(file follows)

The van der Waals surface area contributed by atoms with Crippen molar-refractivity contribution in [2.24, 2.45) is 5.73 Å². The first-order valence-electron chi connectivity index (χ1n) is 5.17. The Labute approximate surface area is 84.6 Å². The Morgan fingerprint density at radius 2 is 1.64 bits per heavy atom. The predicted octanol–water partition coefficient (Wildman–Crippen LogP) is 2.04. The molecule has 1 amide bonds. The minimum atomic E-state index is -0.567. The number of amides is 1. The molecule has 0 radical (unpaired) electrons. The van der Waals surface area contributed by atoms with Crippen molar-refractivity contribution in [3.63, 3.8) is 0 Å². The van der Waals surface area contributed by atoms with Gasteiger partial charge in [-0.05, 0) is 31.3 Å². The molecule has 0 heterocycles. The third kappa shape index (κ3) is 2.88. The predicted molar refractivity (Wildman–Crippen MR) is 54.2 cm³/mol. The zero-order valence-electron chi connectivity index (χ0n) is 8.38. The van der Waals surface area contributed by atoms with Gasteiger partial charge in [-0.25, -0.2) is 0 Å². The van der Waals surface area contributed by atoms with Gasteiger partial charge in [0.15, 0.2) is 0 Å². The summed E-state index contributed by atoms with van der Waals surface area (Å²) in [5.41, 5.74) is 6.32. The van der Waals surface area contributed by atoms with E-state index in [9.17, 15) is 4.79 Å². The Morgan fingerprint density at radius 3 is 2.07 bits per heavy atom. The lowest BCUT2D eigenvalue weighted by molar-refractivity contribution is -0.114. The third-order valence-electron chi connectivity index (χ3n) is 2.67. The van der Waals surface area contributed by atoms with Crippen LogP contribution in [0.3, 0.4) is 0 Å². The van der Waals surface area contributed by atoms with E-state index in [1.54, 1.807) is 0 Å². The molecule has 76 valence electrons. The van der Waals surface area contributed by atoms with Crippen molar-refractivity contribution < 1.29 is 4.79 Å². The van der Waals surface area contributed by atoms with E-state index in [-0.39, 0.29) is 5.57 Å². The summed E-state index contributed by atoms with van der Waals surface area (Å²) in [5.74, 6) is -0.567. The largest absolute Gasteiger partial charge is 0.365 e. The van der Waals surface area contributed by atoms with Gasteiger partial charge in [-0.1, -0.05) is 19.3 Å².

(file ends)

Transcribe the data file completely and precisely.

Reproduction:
The van der Waals surface area contributed by atoms with Crippen molar-refractivity contribution in [2.24, 2.45) is 5.73 Å². The first-order valence-electron chi connectivity index (χ1n) is 5.17. The Labute approximate surface area is 84.6 Å². The Morgan fingerprint density at radius 2 is 1.64 bits per heavy atom. The predicted octanol–water partition coefficient (Wildman–Crippen LogP) is 2.04. The molecule has 1 amide bonds. The minimum atomic E-state index is -0.567. The number of amides is 1. The molecule has 0 radical (unpaired) electrons. The van der Waals surface area contributed by atoms with Crippen molar-refractivity contribution in [3.63, 3.8) is 0 Å². The van der Waals surface area contributed by atoms with Gasteiger partial charge in [-0.05, 0) is 31.3 Å². The molecule has 0 heterocycles. The third kappa shape index (κ3) is 2.88. The predicted molar refractivity (Wildman–Crippen MR) is 54.2 cm³/mol. The zero-order valence-electron chi connectivity index (χ0n) is 8.38. The van der Waals surface area contributed by atoms with Gasteiger partial charge in [-0.25, -0.2) is 0 Å². The van der Waals surface area contributed by atoms with Gasteiger partial charge in [0.15, 0.2) is 0 Å². The summed E-state index contributed by atoms with van der Waals surface area (Å²) in [5.41, 5.74) is 6.32. The van der Waals surface area contributed by atoms with E-state index in [9.17, 15) is 4.79 Å². The Morgan fingerprint density at radius 3 is 2.07 bits per heavy atom. The lowest BCUT2D eigenvalue weighted by molar-refractivity contribution is -0.114. The third-order valence-electron chi connectivity index (χ3n) is 2.67. The van der Waals surface area contributed by atoms with Crippen LogP contribution in [0.3, 0.4) is 0 Å². The van der Waals surface area contributed by atoms with E-state index in [1.54, 1.807) is 0 Å². The molecule has 76 valence electrons. The van der Waals surface area contributed by atoms with Crippen molar-refractivity contribution < 1.29 is 4.79 Å². The van der Waals surface area contributed by atoms with E-state index in [-0.39, 0.29) is 5.57 Å². The summed E-state index contributed by atoms with van der Waals surface area (Å²) in [5.74, 6) is -0.567. The largest absolute Gasteiger partial charge is 0.365 e. The van der Waals surface area contributed by atoms with Gasteiger partial charge in [-0.1, -0.05) is 19.3 Å².